Looking for a great place to sample Oregon’s world-famous  Pinot Noir? Olde Stone Village in McMinnville is the perfect destination for a wine-tasting trip. With more than 250 wineries within 20 miles of town, the question is not “where can I find a tasting room?” but instead — “how do I choose?” Put together an itinerary and sample some vintages. And if you prefer to set out on foot, downtown McMinnville is with one of the loveliest stroll-friendly communities you’re likely to find anywhere. It boasts more than a dozen wine-tasting rooms scattered amongst its galleries, gift boutiques, antique shops, pubs and top-quality restaurants.  The cuisine offerings include international fare from Spain, France and Peru and local options from the Bayous of Louisiana to the Coast of Oregon. The Thursday farmers market is one of the best anywhere. Lovers of flying machines will enjoy exploring the Evergreen Aviation & Space Museum in town.

A row of vineyards against a mountain backdrop.

A vineyard growing cabernet saugivnon in the Applegate Valley south of Grants Pass. Getty Images

Oregon’s Indoor Spaces

While Portland’s green spaces frequently pull people outdoors, visitors will also be attracted to the indoor spaces found in the town’s many museums. Learn about the state’s history with a visit to the Oregon Historical Society’s museum. Because of its location along the Pacific Ocean, Oregon’s waterways have played a pivotal role in the state’s history; learn more at the Oregon Maritime Museum. The Oregon Museum of Science and Industry is a treat, especially for families with children who will enjoy the hands-on exhibits. While not a monument in the proper sense of the word, Portland’s biggest bookstore certainly is monumental. Filling up an entire city block, Powell’s City of Books offers up a maze of books.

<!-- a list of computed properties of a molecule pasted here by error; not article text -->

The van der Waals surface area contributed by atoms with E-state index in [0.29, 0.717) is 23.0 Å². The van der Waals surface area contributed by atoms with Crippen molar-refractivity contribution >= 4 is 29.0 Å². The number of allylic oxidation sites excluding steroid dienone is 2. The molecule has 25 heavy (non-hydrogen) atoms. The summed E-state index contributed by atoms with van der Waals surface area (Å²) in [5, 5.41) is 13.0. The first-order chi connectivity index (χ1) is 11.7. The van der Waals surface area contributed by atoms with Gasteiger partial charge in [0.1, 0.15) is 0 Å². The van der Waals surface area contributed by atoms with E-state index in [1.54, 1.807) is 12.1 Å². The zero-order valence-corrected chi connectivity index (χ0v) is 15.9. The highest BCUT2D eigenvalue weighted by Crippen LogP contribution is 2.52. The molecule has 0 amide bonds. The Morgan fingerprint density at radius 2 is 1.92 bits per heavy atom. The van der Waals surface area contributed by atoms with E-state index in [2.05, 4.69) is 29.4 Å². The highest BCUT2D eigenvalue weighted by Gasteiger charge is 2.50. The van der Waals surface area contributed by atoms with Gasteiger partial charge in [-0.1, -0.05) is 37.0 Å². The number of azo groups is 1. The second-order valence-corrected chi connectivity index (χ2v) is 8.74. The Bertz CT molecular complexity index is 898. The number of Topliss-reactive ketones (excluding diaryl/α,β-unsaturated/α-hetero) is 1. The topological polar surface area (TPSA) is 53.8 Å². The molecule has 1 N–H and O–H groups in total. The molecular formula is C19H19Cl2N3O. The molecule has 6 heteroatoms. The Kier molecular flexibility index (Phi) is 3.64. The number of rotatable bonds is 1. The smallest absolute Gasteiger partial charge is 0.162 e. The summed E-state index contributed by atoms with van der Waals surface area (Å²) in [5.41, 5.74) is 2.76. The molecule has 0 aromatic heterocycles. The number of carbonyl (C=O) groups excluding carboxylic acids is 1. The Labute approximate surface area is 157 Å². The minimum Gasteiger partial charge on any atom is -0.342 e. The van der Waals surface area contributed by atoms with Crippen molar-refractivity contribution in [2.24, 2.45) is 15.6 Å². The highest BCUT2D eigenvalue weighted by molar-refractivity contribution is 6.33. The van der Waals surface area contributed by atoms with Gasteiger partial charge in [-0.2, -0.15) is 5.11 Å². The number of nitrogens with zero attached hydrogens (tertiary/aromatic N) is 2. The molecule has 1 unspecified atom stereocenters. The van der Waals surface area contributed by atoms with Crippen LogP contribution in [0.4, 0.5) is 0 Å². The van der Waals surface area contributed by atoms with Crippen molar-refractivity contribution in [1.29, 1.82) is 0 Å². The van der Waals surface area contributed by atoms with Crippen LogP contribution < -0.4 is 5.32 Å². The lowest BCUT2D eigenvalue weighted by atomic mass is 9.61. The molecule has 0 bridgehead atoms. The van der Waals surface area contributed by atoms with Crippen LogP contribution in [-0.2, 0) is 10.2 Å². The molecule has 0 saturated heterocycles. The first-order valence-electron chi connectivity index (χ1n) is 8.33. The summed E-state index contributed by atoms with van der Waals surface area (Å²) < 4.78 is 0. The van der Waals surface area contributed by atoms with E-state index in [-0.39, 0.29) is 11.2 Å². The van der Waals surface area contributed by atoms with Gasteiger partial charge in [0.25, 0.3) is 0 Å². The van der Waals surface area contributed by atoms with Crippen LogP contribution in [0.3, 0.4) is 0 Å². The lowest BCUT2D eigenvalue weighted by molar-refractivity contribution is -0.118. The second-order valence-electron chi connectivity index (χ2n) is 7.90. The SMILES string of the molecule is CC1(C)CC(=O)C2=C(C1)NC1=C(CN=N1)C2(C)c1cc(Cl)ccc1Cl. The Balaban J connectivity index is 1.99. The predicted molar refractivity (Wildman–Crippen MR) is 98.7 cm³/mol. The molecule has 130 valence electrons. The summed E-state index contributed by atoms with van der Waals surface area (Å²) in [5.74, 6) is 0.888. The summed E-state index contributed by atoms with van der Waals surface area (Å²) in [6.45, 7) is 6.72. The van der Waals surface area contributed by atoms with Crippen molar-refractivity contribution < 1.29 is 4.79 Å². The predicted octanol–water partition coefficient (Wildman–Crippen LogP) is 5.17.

Ride the Rapids

Ready to cast a line for hefty fish? South of Bend, fishing enthusiasts can venture into the Deschutes River for steelhead, or go to East Lake for brown and rainbow trout. Sparks, Hosmer and Davis lakes all cater to fly-fishing enthusiasts. If you’re new to the sport, contact a local outfitter to learn all about flies, casting and reeling.

Gold Beach

Looking for a laid-back place to visit on Oregon’s Pacific coast? Unspoiled, pet-friendly sand beaches stretch for miles north and south of the town of Gold Beach. The rocky headlands are favorites with photographers, tide pool buffs and clammers. The beaches are seeded with thousands of glass floats from February through April for treasure hunting season in Gold Beach.

Ancient Trees

East of the Oregon coast, in the lush Rogue River-Siskiyou National Forest, hikers can walk under the limbs of 500-year-old Myrtle trees, including one of the world’s largest Green Myrtlewood specimens. Crafts made from the wood, so heavy that it will not float, are a popular find in Gold Beach’s art galleries and shops.

Ride the Coast

From Gold Beach, the Oregon Coast Highway is one of the most scenic drives in the Pacific Northwest, with the California Redwoods and the Cape Blanco Lighthouse — the westernmost point in Oregon — within an hour’s drive north or south. The Patterson Bridge over the Rogue River, with its Art Deco-styled pylons, is another must-stop for photographers.